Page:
The New WorldHow It Rates: ***
Starring: Colin Farrell, Christian Bale, Q'Orianka Kilcher
Red Flags: Ye Olde Violence
Francis' Theory of Movie Equations states any new movie can be expressed as an equation of older ones. So take Dances With Wolves, add Titanic, multiply by Pocahontas, and divide by Memoirs Of A Geisha and the result is The New World, a trippy, skippy adventure short on dialogue and long on ambience. The title might lead you to think it's another period-piece adventure, focusing on the settlement of Jamestown and the romance between the formentioned Indian princess and Captain John Smith. It is, and it isn't.
Director Terrence Malick explores uncharted territory of the soul as his characters explore the vast wildnerness and danger of early America. The New World is more about love than land, which explains why so much of the story of Jamestown is glossed over: the population of the settlement with too many gentlemen and not enough laborers, the disasterous first winter where dozens died, and efforts to make glass. Wait, that last one isn't mentioned at all. If you want authenticity on the English side, go somewhere else -- like Jamestown Settlement in Virginia.
The story revolves around Smith's (Farrell) romance with Pocahontas (Kilcher), who as we know, saved Smith from execution by Powhatan tribal members. But this is no Disney movie. The natives -- or "naturals" as the film refers to them -- are portrayed exceptionally well down to them not speaking a word of English. The awkward first encounters between the settlers and the natives are filled with authentic tension and dread. Pocahontas, though loved deeply by her tribal king father, eventually falls out of favor for giving too much comfort and aid to the settlers. Smith, likewise, gets into trouble over fancying a natural.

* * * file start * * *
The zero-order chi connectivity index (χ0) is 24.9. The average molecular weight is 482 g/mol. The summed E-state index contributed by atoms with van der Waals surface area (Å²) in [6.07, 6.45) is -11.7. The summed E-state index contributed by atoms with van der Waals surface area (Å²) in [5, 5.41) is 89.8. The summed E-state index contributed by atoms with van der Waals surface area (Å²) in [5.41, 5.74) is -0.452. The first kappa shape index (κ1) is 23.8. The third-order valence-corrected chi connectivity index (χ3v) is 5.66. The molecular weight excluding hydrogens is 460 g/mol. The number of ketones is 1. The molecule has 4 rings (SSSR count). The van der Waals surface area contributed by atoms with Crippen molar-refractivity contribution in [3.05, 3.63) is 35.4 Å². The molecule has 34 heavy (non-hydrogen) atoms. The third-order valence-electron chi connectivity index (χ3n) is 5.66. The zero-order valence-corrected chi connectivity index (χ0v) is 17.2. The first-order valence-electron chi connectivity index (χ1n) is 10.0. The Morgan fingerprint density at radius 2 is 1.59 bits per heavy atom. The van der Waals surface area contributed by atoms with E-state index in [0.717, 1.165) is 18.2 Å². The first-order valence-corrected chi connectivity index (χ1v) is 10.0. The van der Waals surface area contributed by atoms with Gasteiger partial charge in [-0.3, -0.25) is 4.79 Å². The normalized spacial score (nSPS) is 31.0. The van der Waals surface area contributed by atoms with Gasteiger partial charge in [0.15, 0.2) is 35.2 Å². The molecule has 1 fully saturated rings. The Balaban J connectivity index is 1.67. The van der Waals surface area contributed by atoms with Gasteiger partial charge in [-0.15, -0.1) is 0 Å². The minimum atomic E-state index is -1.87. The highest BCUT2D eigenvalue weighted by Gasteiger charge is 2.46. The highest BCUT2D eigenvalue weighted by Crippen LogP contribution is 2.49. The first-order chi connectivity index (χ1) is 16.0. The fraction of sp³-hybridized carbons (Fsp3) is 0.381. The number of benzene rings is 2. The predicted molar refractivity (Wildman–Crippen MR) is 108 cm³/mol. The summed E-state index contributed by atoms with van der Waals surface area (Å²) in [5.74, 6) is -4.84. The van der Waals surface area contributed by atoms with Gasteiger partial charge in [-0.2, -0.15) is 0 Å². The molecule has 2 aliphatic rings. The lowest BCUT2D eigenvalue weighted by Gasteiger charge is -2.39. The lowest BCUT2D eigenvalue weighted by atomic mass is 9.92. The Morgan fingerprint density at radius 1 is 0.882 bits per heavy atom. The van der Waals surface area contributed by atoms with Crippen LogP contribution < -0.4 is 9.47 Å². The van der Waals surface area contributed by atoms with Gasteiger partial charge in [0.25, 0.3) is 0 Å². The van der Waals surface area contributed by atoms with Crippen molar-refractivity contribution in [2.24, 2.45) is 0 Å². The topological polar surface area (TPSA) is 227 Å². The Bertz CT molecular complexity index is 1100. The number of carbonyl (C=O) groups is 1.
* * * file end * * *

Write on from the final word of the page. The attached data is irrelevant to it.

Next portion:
The film is filled with grandeur, hyphenated by flashes of thought and snapshots of joy. At times it plays like a rock video. At times it plays like a memoir, with characters narrating the story as if they were writing letters back home to England. We see several takes of Pocahontas skipping through the fields, dancing among the natives, doing cartwheels on the lawn. And yet an early sequence of the colonists discovering the land that would be their home holds long without dialogue, underscored by a musical cresendo from James Horner, conveying to us the awesome wonder the settlers must have felt upon seeing the greenery of colonial Virginia.
To call The New World an historical epic doesn't fit, for it is neither completely historical nor epic. It is more of a scrapbook with pieces stiched together. Films with historic themes can easily drift into tedium when filmmakers feel obligated to stick to the textbook. Malick does not, and while you may not care for that approach, you certainly won't be bored.